Do Not Forget. Do Not Repeat.

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Fourteen years ago today, the worst crime in American history was committed.  For a time, we came together and realized that business as usual would not do.  Some people have very short memories, and many people have slipped back into the casual attitude toward national security that enabled Al Qaeda to perpetrate this crime.  Some contend that the Constitution requires us to dismantle the measures we put in place that successfully prevented a repeat of this crime.  It does not.

The great Justice Robert Jackson nailed it in 1949:  "The choice is not between order and liberty. It is between liberty with order and anarchy without either. There is danger that, if the court does not temper its doctrinaire logic with a little practical wisdom, it will convert the constitutional Bill of Rights into a suicide pact."

Add to this the famous saying of George Santayana:  "Those who cannot remember the past are condemned to repeat it."

We must not forget.  We must not repeat.

Facial v. As-Applied Attacks

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Along with the underlying Fourth Amendment question, Los Angeles v. Patel, decided today by the U.S. Supreme Court, has some interesting discussion about facial versus as-applied attacks on statutes (or ordinances).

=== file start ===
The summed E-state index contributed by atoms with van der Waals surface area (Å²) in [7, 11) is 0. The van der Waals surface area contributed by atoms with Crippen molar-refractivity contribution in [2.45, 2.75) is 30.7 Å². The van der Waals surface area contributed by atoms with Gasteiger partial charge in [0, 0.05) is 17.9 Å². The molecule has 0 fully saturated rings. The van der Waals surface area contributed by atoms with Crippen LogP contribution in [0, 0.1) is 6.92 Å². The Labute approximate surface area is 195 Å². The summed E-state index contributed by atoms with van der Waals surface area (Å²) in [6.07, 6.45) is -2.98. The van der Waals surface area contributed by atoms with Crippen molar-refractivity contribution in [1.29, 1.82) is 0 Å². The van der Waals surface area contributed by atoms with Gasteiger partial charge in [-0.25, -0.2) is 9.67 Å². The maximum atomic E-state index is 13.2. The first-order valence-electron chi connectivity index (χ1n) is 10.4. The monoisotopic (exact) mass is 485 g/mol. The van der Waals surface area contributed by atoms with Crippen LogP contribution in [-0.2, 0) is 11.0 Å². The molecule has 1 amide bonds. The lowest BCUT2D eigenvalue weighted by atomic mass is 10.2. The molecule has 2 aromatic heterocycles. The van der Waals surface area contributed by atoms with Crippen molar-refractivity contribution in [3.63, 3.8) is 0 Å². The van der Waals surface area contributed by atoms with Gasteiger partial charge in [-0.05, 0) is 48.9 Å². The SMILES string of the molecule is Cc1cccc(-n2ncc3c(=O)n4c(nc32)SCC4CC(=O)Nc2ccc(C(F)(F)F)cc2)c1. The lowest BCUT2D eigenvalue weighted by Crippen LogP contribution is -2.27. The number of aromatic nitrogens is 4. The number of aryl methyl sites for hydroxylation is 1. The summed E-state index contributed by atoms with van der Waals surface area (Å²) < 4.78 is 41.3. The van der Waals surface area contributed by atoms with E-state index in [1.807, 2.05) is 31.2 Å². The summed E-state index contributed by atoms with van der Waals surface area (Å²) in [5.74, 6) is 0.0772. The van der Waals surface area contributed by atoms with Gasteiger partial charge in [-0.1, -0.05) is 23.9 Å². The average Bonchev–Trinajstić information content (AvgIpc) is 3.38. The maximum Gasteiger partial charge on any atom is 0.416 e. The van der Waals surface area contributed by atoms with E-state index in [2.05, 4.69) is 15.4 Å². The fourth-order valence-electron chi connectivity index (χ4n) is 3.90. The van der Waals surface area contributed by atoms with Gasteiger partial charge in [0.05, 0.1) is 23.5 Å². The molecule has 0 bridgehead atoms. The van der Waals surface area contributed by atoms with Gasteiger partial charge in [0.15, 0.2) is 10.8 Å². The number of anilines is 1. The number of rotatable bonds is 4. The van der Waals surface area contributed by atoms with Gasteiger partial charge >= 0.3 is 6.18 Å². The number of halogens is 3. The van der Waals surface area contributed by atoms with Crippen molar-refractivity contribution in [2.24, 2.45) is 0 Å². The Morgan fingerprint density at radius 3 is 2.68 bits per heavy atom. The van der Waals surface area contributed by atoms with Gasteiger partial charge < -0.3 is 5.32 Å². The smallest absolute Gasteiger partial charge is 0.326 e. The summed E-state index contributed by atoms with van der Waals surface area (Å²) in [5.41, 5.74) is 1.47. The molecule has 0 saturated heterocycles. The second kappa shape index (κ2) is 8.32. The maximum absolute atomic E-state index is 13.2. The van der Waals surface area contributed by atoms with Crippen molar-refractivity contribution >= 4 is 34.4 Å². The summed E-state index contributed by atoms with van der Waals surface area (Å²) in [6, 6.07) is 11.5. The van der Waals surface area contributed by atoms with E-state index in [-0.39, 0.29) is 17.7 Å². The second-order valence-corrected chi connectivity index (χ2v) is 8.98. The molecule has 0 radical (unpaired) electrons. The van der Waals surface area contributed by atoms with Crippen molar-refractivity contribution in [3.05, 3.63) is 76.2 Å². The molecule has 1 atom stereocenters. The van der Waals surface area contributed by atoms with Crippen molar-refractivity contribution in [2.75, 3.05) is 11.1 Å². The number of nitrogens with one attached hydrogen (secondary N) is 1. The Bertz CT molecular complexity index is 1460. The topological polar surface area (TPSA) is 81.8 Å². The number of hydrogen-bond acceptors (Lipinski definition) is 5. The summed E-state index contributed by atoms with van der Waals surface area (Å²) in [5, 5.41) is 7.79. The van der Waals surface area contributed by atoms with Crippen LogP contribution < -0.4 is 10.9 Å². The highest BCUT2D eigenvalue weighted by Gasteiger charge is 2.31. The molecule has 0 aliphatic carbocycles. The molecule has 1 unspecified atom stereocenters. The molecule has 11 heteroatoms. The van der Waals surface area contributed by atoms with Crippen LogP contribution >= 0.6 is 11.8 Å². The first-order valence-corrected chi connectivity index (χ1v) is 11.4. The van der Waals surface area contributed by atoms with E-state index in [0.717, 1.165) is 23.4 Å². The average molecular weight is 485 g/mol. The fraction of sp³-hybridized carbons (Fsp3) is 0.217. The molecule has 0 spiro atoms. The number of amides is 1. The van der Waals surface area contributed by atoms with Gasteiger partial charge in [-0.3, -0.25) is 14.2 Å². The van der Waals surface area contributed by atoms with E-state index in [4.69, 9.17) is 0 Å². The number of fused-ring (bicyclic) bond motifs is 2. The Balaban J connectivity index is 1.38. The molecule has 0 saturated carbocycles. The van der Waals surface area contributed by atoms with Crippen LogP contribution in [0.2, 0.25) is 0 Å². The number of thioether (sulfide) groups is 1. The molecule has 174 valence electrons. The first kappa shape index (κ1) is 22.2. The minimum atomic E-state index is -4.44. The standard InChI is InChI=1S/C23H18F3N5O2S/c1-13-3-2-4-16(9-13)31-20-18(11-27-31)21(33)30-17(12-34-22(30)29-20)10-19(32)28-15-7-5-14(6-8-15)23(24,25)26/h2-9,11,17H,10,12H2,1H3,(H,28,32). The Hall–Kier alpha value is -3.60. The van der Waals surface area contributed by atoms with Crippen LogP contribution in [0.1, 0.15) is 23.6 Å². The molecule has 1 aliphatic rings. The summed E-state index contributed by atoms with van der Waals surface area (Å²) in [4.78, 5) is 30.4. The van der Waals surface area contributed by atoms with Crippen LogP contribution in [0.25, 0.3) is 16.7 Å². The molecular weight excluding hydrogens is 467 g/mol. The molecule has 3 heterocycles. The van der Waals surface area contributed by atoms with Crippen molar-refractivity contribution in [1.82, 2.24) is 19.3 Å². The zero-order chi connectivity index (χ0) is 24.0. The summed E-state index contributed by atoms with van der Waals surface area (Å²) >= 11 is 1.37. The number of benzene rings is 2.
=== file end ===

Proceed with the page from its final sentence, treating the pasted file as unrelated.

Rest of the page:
Can a court really "strike down" a statute, as we so often casually say when discussing a constitutional case?  No, not really.  Repeal of a statute is a legislative function.  The theory of judicial review, as explained way back in Marbury v. Madison, is that the court must decide the case, and if the higher law of the Constitution points to one result and the lower law of the statute points to the other, the higher law must govern.  That does not wipe the statute off the books, though.  The statute at issue in Marbury gave the Supreme Court the authority to issue writs of mandamus, and it still had that authority under that statute after Marbury as long as it exercised the authority in its appellate jurisdiction, such as issuing it to control a lower court, and not by expanding its original jurisdiction beyond constitutional limits.

But can a court decide that a statute is completely void?
Adam Freedman has this book review in the City Journal with the above subtitle.  The title is Against Judicial Activism, and he reviews The Constitution: An Introduction by Michael Stokes Paulsen and Luke Paulsen.